The ability of a single, on-line measurement to predict the quality status of an entire muscle or even of a whole carcass was investigated. Variation between pork muscles for on-line measurements of pH, conductivity and colour was evaluated. Intermuscular variation was detected at 24h p ostmortem with higher pH and conductivity values in the topside (M. s emimembranosus) than the striploin (M . longissimus thoracis et lumborum). Correlations showed that a relationship exists between the muscles (r = 0.46-0.88, p<0.05) at 45min and 3h p ostmortem. The location within the topside or the striploin at which the measurements were taken did not influence the result. Shackling did not introduce a significant variation between sides for pH, conductivity and colour values up to 24h p ostmortem, showing measurements could be taken on either side of the carcass.
  • Managing new food product development.

    Daly, Eimear (Teagasc, 2002-10)
    The future success of the Irish food industry depends on the ability of companies to develop new skills in a rapidly changing market environment. One such skill is the management of new product development. This report illustrates the impact that training in the product development process had on a range of small to medium enterprises. Training was delivered as a series of interactive workshops covering the key stages of the new product development process. Each company also received up to 7 days consultancy support to facilitate implementation of the learning.
  • Development of value-added beef products

    Desmond, Eoin; Troy, Declan J.; Kenny, Tony; McDonagh, Ciara; Ward, Patrick (Teagasc, 2001-05)
    This work investigated technologies to improve the functionality of beef, particularly low-value beef to increase its versatility for the development of value-added restructured and emulsion type beef products. More specifically the project objectives were (1) to increase the functionality of beef; (2) to develop innovative beef products; (3) to increase the use of low-value carcass cuts as a functional ingredient in beef products. The research was carried out in three stages: solubilisation of connective tissue components of beef using organic acids, application of proteases to beef model systems to increase functionality, and physical disruption of connective tissue in beef by mechanical treatments such as needle and blade tenderising, tumbling and massaging.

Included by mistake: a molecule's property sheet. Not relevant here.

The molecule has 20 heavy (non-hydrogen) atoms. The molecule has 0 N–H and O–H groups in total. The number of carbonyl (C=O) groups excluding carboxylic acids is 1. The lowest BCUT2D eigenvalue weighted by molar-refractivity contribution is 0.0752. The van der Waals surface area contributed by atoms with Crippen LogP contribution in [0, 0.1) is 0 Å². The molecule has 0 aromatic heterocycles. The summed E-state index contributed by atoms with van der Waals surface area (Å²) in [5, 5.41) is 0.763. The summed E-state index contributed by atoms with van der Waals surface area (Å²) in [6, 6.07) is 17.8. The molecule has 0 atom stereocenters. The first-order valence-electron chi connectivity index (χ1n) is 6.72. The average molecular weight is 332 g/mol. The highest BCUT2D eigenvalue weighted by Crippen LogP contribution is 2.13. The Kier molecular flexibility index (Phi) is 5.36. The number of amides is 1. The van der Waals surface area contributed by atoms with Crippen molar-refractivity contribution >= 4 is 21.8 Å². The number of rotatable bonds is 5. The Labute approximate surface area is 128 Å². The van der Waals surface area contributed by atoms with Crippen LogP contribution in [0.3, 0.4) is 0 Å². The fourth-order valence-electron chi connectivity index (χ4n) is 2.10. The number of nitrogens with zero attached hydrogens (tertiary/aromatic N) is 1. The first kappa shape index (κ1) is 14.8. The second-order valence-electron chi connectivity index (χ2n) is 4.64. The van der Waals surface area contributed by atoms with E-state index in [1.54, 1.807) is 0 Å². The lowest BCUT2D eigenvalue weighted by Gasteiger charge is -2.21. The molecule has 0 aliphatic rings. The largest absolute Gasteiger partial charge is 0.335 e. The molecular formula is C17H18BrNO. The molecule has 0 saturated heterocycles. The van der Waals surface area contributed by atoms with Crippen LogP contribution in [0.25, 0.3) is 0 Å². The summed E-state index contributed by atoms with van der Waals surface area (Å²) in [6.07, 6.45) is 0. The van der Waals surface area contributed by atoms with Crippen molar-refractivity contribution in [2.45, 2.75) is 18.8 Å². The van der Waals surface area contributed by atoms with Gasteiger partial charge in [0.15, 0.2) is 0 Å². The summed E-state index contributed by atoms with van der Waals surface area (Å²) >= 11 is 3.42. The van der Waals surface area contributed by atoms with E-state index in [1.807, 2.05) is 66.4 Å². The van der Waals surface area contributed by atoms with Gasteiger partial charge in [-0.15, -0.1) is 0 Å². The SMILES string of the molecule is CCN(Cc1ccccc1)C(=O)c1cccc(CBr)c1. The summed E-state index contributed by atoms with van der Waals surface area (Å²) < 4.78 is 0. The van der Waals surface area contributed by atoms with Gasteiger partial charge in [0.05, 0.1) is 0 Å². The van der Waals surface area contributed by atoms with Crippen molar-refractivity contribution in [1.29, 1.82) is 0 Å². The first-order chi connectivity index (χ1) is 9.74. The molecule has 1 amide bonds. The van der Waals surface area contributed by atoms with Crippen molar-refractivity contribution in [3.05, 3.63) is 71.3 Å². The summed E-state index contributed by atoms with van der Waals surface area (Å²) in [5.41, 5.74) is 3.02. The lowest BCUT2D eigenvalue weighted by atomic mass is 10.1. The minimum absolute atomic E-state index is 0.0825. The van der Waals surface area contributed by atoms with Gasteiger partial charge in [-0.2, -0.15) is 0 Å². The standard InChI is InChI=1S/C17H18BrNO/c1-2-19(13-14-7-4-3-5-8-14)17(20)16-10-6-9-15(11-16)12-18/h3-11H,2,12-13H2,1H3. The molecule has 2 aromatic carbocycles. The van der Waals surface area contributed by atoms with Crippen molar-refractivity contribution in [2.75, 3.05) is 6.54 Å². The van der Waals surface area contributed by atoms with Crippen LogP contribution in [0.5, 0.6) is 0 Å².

• The competitiveness of the Irish food processing industry

    Pitts, Eamonn; O'Connell, Larry; McCarthy, Breda (Teagasc, 2001-07)
    Ways of measuring industrial competitiveness are discussed and an analysis of the competitiveness of the food sector as a whole and of three sub-sectors are presented. The techniques employed were Revealed Comparative Advantage and the Porter Diamond.
  • The market for speciality foods in Ireland

    Meehan, Hilary; Murphy, Aidan; O'Reilly, Seamus; Bogue, Joe (Teagasc, 2001-05)
    The speciality food sector has experienced above average industry growth over recent years. Most speciality foods are produced in limited quantities using non-industrial artisan techniques. The majority of speciality food producing businesses were set up in the last fifteen years, have a turnover below €635,000, are based in a rural region and employ less than ten people. The most important markets for Irish speciality food producers are the export market, food service and multiple retailers.